Police training centre built on forest land, rules NGT
Earlier this year, in response to a petition filed by the former sarpanch of Manesar panchayat, Ram Avtar Yadav, the NGT had sought a “factual and action-taken report” from the Haryana forest department to determine any irregularities in the matter.Updated: Aug 19, 2019 06:07 IST
The National Green Tribunal (NGT) has ruled that a police training and research centre of the Indian Reserve Battalion (IRB) in Bhondsi, has been built on forest land without obtaining clearances required under the Forest Conservation Act (FCA), 1980. The state’s chief secretary has been asked to furnish an action-taken report within a month, though it is unclear from the NGT’s order (a copy of which is with HT) what action is required of the state.
Earlier this year, in response to a petition filed by the former sarpanch of Manesar panchayat, Ram Avtar Yadav, the NGT had sought a “factual and action-taken report” from the Haryana forest department to determine any irregularities in the matter. Furnished in May, the report confirms that the construction was “in violation of law, for which necessary action under provisions of the FCA needs to be taken,” the Tribunal observed in its latest order, dated August 9.
Yadav’s petition was intended to highlight unauthorised constructions on land notified under sections 4 and 5 of the Punjab Land Preservation Act (PLPA), 1900, which is to be considered and protected as forest land, according to the Supreme Court. The IRB presently occupies over 300 acres of PLPA notified land in Bhondsi — used to build housing, offices and a research centre — but has applied for change of land-use for only 59 acres of this area. Moreover, while the permission to divert forest land was requested first in 2015 (and then again in 2017), the structures themselves had been built in 2004.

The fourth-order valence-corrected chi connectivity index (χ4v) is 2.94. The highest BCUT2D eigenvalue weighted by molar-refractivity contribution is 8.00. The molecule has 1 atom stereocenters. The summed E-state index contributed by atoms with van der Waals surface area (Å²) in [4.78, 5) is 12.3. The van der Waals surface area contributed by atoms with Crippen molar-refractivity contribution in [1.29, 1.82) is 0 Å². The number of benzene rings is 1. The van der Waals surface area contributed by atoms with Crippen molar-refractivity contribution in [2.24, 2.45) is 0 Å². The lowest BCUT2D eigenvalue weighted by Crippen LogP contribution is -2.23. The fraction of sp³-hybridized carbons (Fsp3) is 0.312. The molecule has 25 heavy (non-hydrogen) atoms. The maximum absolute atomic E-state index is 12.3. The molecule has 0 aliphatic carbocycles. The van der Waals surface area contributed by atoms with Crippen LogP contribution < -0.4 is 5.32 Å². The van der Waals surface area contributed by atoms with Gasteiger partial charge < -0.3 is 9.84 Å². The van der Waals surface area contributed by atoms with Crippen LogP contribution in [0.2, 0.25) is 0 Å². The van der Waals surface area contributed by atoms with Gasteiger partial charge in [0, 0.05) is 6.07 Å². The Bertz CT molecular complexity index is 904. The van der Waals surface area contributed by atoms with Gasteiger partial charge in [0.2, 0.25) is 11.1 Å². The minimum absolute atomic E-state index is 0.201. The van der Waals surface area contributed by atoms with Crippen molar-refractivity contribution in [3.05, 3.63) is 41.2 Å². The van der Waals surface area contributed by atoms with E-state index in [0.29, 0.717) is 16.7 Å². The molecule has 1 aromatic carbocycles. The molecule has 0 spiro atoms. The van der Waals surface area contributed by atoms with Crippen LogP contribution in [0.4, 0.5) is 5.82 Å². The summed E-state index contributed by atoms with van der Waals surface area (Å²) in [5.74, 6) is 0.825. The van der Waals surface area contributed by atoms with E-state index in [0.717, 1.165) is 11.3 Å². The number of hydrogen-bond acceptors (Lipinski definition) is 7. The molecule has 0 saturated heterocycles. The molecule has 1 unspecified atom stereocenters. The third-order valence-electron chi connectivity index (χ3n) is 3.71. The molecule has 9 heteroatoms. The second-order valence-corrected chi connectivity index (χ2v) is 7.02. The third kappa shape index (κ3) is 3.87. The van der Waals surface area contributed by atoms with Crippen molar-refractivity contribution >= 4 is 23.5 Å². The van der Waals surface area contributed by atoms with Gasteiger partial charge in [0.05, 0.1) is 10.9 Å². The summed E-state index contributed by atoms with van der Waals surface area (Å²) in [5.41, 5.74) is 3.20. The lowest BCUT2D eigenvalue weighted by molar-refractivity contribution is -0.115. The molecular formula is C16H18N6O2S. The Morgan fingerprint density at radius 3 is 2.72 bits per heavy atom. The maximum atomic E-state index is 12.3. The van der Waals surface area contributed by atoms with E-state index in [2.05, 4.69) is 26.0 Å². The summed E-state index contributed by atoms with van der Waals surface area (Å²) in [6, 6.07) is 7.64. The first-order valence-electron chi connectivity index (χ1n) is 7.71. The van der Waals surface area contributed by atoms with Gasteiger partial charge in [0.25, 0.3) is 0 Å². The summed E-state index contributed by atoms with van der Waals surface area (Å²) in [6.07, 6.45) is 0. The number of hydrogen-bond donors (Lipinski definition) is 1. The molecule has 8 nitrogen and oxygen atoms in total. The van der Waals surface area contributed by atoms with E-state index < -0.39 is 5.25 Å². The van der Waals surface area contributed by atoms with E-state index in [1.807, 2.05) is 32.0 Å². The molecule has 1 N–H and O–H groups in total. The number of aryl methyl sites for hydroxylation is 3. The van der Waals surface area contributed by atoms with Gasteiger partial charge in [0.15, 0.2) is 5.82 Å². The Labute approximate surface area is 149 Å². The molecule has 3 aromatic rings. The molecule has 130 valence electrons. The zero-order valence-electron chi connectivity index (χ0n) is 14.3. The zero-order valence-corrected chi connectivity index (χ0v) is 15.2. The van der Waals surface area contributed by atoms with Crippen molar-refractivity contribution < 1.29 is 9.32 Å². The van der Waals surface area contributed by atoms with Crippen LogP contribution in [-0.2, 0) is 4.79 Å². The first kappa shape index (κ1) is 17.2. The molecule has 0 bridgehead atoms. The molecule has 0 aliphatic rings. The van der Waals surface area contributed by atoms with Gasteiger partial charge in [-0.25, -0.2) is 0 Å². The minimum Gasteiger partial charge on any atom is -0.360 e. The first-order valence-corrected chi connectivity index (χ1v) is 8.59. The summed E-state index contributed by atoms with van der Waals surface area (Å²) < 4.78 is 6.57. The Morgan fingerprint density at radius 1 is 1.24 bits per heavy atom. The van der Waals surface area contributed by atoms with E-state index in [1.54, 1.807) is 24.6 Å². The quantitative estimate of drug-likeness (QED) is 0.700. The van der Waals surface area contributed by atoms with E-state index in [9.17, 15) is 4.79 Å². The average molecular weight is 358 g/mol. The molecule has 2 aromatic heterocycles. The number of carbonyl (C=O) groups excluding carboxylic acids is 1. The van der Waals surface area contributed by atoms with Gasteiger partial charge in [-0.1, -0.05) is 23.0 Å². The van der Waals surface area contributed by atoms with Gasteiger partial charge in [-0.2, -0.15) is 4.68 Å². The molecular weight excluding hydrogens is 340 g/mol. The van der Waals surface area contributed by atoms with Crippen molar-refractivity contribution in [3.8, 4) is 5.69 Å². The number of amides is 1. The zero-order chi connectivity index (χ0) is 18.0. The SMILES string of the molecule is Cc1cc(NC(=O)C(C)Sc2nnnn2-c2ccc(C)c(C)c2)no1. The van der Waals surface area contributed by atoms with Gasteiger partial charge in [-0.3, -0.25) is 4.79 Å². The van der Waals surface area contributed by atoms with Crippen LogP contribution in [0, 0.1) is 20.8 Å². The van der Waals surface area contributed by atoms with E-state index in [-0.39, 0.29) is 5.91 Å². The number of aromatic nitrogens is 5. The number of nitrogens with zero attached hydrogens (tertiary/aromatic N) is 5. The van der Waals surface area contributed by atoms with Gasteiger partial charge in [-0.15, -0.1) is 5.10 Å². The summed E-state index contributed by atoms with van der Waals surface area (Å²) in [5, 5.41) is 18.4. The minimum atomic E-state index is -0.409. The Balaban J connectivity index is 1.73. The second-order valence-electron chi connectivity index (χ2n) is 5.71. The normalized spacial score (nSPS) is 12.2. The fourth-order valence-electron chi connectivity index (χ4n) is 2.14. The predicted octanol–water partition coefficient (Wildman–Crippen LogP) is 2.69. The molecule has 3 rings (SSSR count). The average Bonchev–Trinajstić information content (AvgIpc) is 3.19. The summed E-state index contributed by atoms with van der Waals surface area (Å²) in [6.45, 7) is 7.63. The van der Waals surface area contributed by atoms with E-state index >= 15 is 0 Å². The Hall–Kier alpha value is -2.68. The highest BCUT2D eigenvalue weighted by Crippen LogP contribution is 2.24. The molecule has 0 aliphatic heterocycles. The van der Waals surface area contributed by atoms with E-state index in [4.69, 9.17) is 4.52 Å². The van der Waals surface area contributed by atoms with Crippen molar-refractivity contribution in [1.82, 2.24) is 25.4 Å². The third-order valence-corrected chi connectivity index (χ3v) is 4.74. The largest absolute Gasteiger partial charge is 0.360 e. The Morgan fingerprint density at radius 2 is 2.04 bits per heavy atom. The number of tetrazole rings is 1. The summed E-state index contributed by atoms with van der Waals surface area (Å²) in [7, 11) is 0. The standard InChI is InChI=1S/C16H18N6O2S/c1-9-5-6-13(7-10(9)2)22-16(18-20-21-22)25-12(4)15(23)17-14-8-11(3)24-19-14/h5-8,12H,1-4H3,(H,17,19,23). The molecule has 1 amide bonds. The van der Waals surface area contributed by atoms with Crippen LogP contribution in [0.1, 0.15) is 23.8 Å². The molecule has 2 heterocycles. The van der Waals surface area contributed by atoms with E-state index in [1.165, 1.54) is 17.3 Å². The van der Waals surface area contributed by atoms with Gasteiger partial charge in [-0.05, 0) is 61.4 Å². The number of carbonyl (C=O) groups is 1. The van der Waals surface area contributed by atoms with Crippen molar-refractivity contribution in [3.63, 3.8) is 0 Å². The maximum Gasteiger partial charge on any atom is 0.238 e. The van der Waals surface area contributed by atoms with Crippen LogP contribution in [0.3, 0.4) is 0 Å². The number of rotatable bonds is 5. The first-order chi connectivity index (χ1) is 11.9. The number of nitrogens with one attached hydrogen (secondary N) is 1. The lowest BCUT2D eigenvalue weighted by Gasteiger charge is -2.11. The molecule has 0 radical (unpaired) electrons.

A 480-metre long check dam in Kadarpur village has also been subsumed by the project.
“This raises a very important point which neither the police, the forest department, or the NGT have adequately addressed. What were local authorities, including the forest department and the department of town and country planning, doing for 11 years before the violations came to light,” said Yadav, who, before approaching the NGT, had written multiple letters to the Haryana government asking them to investigate possible violations of forest law in the matter.
Following the IRB’s request to use forest land, investigations carried by the forest department revealed that about 62,000 trees have been cut for the project, without any prior permission or provision of equivalent non-forest land, as mandated under the FCA. In its May report, the forest department noted, “The forest department has not granted any permission to the IRB for felling trees. Building and roads have been constructed in the centre without prior approval of the government of India under provisions of the FCA.”
While activists expressed relief that the NGT has upheld the forest department’s report, they also expressed concern over the NGT’s order directing the matter to the chief secretary.
“If a violation such as Kant Enclave can be ordered to be demolished, then why not this? The violation is the same. By roping in the chief secretary, there is a chance that the violation will become regularised. This sets a very poor precedent for the enforcement of environment law in Haryana. It is the job of the police to take action against such violations, not perpetrate violations themselves,” said Gurugram-based activist Vaishali Rana Chandra.
Officials in the forest department said, “We will wait and see what the NGT says next and take action accordingly.” The NGT is set to hear the matter next in October.
First Published: Aug 19, 2019 06:07 IST